6. If you feel at all uncomfortable, don’t be bullied: get another opinion.
Places where you can seek help:

You are entitled to full information before consenting to any training or behavior modification procedure.
~ Jean Donaldson

* “Until these devices are illegal, consumers must protect themselves and their dogs by looking beyond the marketing messages of those who profit from their sale and use. It is not necessary to use electric shock to change behavior. It is not necessary in humans, in zoo species, in marine mammals or in dogs.”
~Jean Donaldson

“Absolutely, without exception, I oppose, will not recommend, and generally spend large amounts of time telling people why I oppose the use of shock collars, prong collars,
choke collars, and any other type of device that is rooted in an adversarial, confrontational interaction with the dog.”
~Karen Overall, MA, VMD, PhD, Dipl. ACVB, CAAB


How’s Your Relationship?

One of the saddest things I see as a trainer is a dog that has no relationship with the human at the other end of the leash.  When I see such a lack of camaraderie between dog and owner, I am struck by the similarities among almost all of these “couples.”  The first thing I notice, oftentimes, is how quiet and uncommunicative the person is with the dog, how quickly the person is inclined to correct the dog or feel that it needs correction, and how reluctant the owner is to use food in training or to use a sufficient rate of reinforcement when the dog is first learning.

Perhaps some owners feel that because dogs don’t talk that we need not talk to them.  But, a dog that hears its name spoken cheerily by a loving owner, who follows up with a “yes!” as soon as their dog looks at them, and then tosses a nice bit of cheese or meat, usually has a dog that knows its name.  If nothing interesting ever happens when the dog does try looking at his owner, why would he continue to try to engage?

If you can get a dog to turn to you when you say its name, you can carry on an additional conversation with your smile, directional gestures, and activity, that the dog can respond to. It’s the first step toward getting the dog to want to come when called, and the dogs with the most stellar recalls are usually those that have been built solidly on relationship.  Sure, if rote obedience is your only desire, you could put a shock collar on a dog and force it to come, but the joyous, free, “I can’t wait to get to you” recalls are built on healthy relationships that benefit the dog as much as the human, and not on coercion.  I would never again coerce a dog when I know that I can have such pure joie de vivre reflected back at me by simply making every recall a happy affair that results in my dog benefiting as much as I do.  I have no problem showering my dogs with a smorgasbord of real meat, cheese, yogurt, tripe, and all manner of other enticements when they arrive at my feet until they think that I really am the god of all things dogs want.  And even for dogs that are more inclined to want to chase squirrels than eat, there is still no reason for punishing techniques (there ‘s something called Premack Principle that will come in to play for that).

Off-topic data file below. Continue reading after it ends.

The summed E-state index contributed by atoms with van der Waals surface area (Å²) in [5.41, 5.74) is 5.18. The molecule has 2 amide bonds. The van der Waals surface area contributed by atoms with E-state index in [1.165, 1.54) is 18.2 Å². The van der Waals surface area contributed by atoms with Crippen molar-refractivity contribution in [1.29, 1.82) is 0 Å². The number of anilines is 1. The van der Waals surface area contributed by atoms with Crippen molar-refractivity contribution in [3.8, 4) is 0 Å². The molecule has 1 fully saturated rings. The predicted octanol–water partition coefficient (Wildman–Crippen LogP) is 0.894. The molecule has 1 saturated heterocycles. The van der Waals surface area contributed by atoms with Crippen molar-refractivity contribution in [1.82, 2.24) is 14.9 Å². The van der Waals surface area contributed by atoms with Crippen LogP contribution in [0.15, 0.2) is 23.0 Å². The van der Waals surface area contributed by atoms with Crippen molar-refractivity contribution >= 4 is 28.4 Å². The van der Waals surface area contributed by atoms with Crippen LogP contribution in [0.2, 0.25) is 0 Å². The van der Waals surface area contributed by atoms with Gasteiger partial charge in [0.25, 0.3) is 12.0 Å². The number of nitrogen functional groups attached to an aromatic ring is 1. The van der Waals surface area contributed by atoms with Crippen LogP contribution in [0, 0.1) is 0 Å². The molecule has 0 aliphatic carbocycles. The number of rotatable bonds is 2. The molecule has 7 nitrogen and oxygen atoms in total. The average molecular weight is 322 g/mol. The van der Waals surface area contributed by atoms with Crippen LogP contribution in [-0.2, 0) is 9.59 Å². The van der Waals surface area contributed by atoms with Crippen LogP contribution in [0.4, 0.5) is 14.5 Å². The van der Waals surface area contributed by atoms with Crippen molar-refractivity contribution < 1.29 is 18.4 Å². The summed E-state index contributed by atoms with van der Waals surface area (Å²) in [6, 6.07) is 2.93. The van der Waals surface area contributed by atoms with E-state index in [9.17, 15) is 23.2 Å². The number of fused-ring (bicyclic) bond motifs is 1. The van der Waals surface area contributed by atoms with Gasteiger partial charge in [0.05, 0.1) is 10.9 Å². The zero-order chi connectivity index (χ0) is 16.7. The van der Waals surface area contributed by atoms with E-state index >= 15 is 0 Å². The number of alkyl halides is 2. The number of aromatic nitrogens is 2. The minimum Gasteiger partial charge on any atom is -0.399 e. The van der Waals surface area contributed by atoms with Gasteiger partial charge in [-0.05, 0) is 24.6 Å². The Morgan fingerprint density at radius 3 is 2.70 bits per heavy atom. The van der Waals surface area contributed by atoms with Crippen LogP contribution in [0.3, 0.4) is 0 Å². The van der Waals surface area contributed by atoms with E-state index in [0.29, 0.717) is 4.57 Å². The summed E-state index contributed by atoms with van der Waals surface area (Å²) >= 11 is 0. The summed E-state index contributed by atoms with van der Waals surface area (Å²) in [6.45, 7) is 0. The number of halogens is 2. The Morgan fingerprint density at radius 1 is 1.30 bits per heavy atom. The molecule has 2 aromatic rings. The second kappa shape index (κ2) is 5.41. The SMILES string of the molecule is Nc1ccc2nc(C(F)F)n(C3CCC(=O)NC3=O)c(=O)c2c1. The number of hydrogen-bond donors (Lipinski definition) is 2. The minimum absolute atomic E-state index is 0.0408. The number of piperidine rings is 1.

Another problem with relationship that I see is that everything is filtered through the lens of what the dog does wrong.  “How do I stop my dog from (name the unwanted behavior),” they ask me.   What if people, instead of thinking only of the things they want to correct, began to reward the dog when he was good?  Dogs are practical – they repeat behavior that works.  And, dogs aren’t trying to take over the world, be “stubborn” or piss us off.  They are just being dogs.  All they need is a bit of education and they are more than willing to cooperate.  But how do you educate a dog that’s already out at the end of its leash trying to avoid you because the only feedback you’ve given is aversive?  I’ve never been able to quite understand how any logical person could think that their dog would want to be with them after they speak harshly, pin, scruff, shake, yank, or ignore the dog.  (Yes, I know, we ignore jumping up, but that isn’t the same as ignoring the dog on a two mile walk, save to yank him away from some cool scent once in a while.)

Correction has fallout with regard to relationship.  If you were on a leash and the only time you got your neck jerked on, or heard harsh commands, or were pushed away, was when you were on that leash (next to your human), you might wish to stay far away from the human once the leash comes off.   The saddest thing is to see 5-6 happy dogs, engaged with their owners and having a great time at class, and one poor dog that is being corrected at home, trying his darnedest to get to the other puppies and people, never once looking back at his own handler.

The truly hard part for me, as a trainer, is when I get someone ask me if they are in the right class, are doing something wrong, or have a stubborn or stupid dog.  There are few nice ways to be honest enough to tell someone that they may have done some things that messed up the relationship they have with their dog.  If the dog wags its tail upon the owner’s arrival home, the owner may tend not to believe that there could possibly be anything wrong.  But, indeed there sometimes is.  So, if you are struggling in class, or at home, please know that I don’t want to tell you that your relationship is suffering, but your dog is counting on me to tell you!  So, if I ask you to increase your rate of reinforcement, or use a high pitched voice to call your dog, or get cheerful, or catch your dog doing something right, or pay your dog a jackpot, all of that is designed to get you to be the most important thing in your dog’s life.  If that means a smorgasbord, and no more “no” then that’s what it means.  Please don’t shoot the messenger, but this blog post is my way of telling you, too.  Your dog will thank me if you listen, but you don’t have to – one more happy dog is more than enough thanks for me.

For information on why punishment doesn’t work:

For more information on the proper use of food in dog training:

Pam’s Dog Academy has some great videos on building attention and recall (and side effect of building relationship!)  You can start here:

Pet owners can now join the Pet Professional Guild.  Guild members, affiliates & sponsors understand Force-Free to mean, no shock, no pain, no fear, no physical force, no physical molding, no compulsion based methods are employed to train or care for a pet.
To learn more: